FDA Retreats: Oysters Saved. . . For Now

In a startling admission the FDA acknowledged that it did not thoroughly examine the issue of Vibrio vulnificus contamination from the consumption of raw oysters. In a November 13th press release by Meghan Scott, the FDA announced that it was rescinding its planned 2011 ban on raw Gulf oysters citing that, "It is clear to the FDA from our discussions to date that there is a need to further examine both the process and timing for large and small oyster harvesters to gain access to processing facilities or equivalent controls..." This reversal comes as Democrat and Republican politicians bombarded the FDA and President Obama's office with complaints and evidence provided by experts on food safety like chefs, restaurateurs, fishermen and food writers.

The FDA had sought to ban raw oysters from the Third Coast (but not oysters from the East or West Coasts) because of 15 deaths annually attributed to Vibrio vulnificus infection. As it turns out the number of deaths was slightly lower than 15 a year and nearly all cases involved people with disease-weakened immune systems who had consumed raw oysters against doctor’s advice. According to U.S. Rep. Gene Taylor, (D) of Bay St. Louis, MS the infection rate of Vibrio vulnificus is a paltry .00005%. Hardly the daunting threat the FDA had led people to believe.

Representative Taylor said in a strongly worded letter to FDA Commissioner Margaret Hamburg, "It does not make sense for the FDA to take on this new commitment." And he was not the lone dissenting voice on Capitol Hill. Joining Representative Taylor in his contempt for the FDA’s policy was Sen. David Vitter (R-La.) who suggested that he might be inclined to cut future funding to the FDA if the issue were not rationally addressed.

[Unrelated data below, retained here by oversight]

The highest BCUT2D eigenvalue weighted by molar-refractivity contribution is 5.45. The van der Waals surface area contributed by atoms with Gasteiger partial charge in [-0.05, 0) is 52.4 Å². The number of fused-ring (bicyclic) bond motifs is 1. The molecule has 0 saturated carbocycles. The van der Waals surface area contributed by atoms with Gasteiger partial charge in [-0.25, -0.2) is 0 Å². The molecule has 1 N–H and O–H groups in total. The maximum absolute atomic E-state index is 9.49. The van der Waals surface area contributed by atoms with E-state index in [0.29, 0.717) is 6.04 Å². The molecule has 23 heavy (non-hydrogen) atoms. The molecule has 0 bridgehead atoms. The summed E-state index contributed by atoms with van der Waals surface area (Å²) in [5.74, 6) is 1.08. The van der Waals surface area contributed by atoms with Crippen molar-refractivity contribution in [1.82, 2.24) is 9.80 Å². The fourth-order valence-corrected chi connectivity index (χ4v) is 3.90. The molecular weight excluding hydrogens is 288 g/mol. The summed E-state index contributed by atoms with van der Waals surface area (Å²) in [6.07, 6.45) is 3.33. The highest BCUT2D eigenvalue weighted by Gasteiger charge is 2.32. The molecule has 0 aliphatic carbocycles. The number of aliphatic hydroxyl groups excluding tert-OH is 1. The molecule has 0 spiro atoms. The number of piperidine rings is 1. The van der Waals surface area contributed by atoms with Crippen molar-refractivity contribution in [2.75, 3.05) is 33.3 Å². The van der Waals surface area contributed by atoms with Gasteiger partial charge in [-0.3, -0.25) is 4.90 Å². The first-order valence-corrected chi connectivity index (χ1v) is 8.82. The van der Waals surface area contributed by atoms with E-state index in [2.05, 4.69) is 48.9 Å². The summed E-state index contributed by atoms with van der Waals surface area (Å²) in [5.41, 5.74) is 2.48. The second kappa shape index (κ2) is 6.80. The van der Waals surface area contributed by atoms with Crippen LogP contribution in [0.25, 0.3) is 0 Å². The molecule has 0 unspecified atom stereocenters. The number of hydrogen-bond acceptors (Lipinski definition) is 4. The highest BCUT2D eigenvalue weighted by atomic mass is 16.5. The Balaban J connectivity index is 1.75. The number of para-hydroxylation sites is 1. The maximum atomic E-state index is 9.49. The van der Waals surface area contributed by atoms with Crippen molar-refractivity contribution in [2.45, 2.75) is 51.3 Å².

Conspicuously absent from the FDA press release was the name Michael Taylor. Taylor is President Obama’s controversial appointment as an FDA consultant on food safety. It was he who first announced the ban on raw oysters from the Gulf region in a speech given last month in Manchester, N.H. The controversy over Mr. Taylor’s appointment arises from the fact that he has spent most of his professional career in the employment of agribusiness giant Monsanto, a corporation with a history in food safety that is dubious at best. Adding to the controversy is the fact that Mr. Taylor has no background in medicine or science but rather is a lawyer and career lobbyist.

Now that the imminent danger to jobs and livelihoods has been delayed the looming issue is why the FDA chose this crusade in the first place. The death of 15 people is nothing to take nonchalantly but in light of the other dangers under the FDA’s charge it seems peculiar. Approximately 873 children choke to death each year the majority on hot dogs, popcorn and candy but the FDA is not banning any of these items. 200 Americans die each year of e coli infections but the FDA has yet to address Monsanto’s genetically modified corn which has been proven as the source of every e coli incident on record.

The entire fiasco has left many wondering whether this was a “wag the dog” scenario crafted to distract the public’s attention from more pressing issues. Or could it be that the leadership of the FDA is really this incompetent?

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WAPT Jackson, MS
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